It was reported that the UK’s bargain hunters spent £5.55 billion on Black Friday and Cyber Monday in 2019, a number which is predicted to rise to £5.98 billion for 2020. With COVID-19 still raging around us, this year’s sales will be even more of an online event than in normal times, leaving open the possibility of hackers targeting online shoppers. In 2019, there was a reported 63% spike in malware around Black Friday and Cyber Monday; It’s imperative that shoppers are aware of these threats so not as to part unnecessarily with their hard-earned cash. AT&T Alien Labs has also noted a 130% increase in password stealing and banking trojans from Q3 2019 to Q3 2020.
Users should always scrutinize messages they receive from their banks, especially if they come from outside the institution’s banking app. Cybercriminals will often begin an attack through phishing or smishing, convincing you to click on a malicious link or download an attachment in an email or text. Some of these attempts may manipulate the trust you have in your bank by impersonating them. Thankfully, some banks now offer secure in-app messaging, which is by far the safest way for them to communicate with you. In these cases, you can rest assured that the messages you receive from your bank are secure. This is largely thanks to encryption, which makes messages unreadable to everyone but the selected recipient.
Online holiday shopping this year will be more popular than ever, as the global pandemic encourages shoppers to stay home. Consequently, we can expect to see an increase in cybercrime and scams.
The best way to make better software is by incorporating security at every phase of the development process. When designing software, vendors should use threat modeling to incorporate features that thwart attacks. Defense in depth and other secure design principles should be used. When building and testing software, vendors need to integrate automated security testing to find and fix more vulnerabilities before release. Unfortunately, consumers don’t have visibility into how apps and web sites are built, so it is nearly impossible to assess the risk of using a particular piece of software.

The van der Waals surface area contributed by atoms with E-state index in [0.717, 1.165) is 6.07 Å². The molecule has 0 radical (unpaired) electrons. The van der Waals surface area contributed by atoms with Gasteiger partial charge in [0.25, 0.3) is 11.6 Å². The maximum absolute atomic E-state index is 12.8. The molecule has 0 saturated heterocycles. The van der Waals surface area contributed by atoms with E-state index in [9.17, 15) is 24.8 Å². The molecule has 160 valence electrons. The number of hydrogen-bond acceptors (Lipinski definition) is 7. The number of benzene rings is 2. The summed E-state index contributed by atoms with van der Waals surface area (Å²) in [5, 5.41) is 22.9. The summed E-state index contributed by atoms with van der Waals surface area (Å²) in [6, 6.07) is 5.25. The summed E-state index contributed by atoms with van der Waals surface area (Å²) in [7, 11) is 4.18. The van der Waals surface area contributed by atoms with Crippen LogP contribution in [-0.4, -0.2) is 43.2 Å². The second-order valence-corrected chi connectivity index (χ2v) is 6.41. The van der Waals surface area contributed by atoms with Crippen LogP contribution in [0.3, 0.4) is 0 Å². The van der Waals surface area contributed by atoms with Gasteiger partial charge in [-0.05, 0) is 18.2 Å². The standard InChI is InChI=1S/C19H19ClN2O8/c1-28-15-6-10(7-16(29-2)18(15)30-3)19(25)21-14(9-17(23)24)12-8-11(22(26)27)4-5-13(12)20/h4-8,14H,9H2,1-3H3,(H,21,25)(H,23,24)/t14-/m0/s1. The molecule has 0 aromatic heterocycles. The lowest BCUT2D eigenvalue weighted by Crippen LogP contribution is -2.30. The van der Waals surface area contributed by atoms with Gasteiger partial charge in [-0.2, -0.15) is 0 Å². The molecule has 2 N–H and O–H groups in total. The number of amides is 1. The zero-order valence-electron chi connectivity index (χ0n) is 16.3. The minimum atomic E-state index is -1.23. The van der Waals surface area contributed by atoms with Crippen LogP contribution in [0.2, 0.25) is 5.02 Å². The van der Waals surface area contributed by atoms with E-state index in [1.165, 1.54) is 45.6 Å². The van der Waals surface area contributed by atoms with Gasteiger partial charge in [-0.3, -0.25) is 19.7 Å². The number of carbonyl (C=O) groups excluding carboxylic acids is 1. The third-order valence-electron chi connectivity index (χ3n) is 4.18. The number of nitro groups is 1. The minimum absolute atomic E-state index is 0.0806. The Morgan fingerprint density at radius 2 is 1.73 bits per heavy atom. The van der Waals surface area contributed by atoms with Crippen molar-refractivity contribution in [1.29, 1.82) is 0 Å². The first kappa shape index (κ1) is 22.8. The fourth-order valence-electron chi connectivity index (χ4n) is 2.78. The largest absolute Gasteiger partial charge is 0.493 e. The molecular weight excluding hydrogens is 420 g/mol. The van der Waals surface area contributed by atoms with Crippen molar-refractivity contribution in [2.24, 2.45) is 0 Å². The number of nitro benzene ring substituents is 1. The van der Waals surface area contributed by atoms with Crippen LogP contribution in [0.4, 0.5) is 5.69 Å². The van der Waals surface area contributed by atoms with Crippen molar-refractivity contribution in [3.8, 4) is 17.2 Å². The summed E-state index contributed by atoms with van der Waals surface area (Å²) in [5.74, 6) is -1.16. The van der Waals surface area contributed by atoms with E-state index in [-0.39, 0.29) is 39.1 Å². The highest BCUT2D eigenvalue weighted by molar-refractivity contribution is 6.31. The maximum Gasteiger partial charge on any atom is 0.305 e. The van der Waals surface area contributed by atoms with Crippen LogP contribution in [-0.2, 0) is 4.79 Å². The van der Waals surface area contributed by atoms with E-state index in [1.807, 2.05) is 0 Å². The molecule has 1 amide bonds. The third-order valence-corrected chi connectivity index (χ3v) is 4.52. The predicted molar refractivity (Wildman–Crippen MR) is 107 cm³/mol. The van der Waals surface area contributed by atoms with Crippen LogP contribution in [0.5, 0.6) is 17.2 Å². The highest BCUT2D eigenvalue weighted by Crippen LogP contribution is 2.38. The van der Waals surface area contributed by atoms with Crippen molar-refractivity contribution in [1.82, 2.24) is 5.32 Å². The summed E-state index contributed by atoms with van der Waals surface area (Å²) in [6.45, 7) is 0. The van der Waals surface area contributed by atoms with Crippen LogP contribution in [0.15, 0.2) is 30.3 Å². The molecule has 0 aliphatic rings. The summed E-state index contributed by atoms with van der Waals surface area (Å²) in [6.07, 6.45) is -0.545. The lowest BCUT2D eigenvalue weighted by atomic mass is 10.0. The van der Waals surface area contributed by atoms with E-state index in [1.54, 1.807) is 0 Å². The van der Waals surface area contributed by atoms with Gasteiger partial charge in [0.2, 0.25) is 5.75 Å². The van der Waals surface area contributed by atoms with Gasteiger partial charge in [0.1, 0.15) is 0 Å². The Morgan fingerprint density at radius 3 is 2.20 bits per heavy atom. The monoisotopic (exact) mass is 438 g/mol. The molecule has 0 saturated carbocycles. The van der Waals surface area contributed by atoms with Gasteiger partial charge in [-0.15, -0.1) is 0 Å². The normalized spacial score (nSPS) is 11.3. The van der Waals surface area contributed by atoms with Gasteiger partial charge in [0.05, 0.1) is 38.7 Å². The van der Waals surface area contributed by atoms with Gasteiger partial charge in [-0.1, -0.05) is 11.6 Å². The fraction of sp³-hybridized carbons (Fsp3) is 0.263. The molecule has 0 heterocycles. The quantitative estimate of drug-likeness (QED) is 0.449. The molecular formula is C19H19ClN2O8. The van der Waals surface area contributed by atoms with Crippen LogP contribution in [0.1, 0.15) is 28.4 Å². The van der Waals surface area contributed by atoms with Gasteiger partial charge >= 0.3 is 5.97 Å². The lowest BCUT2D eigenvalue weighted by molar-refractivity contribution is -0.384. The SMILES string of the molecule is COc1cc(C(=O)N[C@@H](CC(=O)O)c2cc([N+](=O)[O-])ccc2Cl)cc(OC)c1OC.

However, consumers can take proactive steps to protect themselves. Keep system software and applications up to date to guard against known vulnerabilities. Protect accounts with multifactor authentication whenever possible; strong, hard-to-guess passwords are recommended. As always, be wary of anything that seems too good to be true, particularly unsolicited emails or texts offering free gift cards. Research unfamiliar web sites to determine legitimacy.
When application developers build security in, and consumers follow best practices, we will have a safe and enjoyable online holiday shopping season.
Consumers should monitor their credit cards daily during the holiday season for suspicious and unauthorized charges.
Consumers should pick one of their credit cards or debit cards for their holiday shopping purchases to more easily manage and monitor transactions. Consumers should consider putting a temporary hold on all but one or two credit accounts during the holiday season.
Because data breaches lead to password theft, consumers need to regularly update their passwords. Do not use the same passwords repeatedly. Surprisingly, consumers still use passwords such as \’password\’ or ‘1234567.’ Consumers should also consider using a password manager because they are easy to use and are safe. Reputable products include, NordPass, LastPass and 1Password. Some companies are offering FREE 30-day trials on their services.
The holidays are a time of great joy and reflection for many people on their accomplishments and achievements throughout the year. It is a time of joy and love and appreciation for family and friends. Unfortunately, the holiday joy can soon become misery because of the growing risk cyber thieves pose to shoppers and holiday revellers. Be safe and be on the lookout for cybercrime attempts that might just come across your personal devices through phishing emails and other scams. Diligence will reduce the holiday shopping risks facing every shopper around the world this year.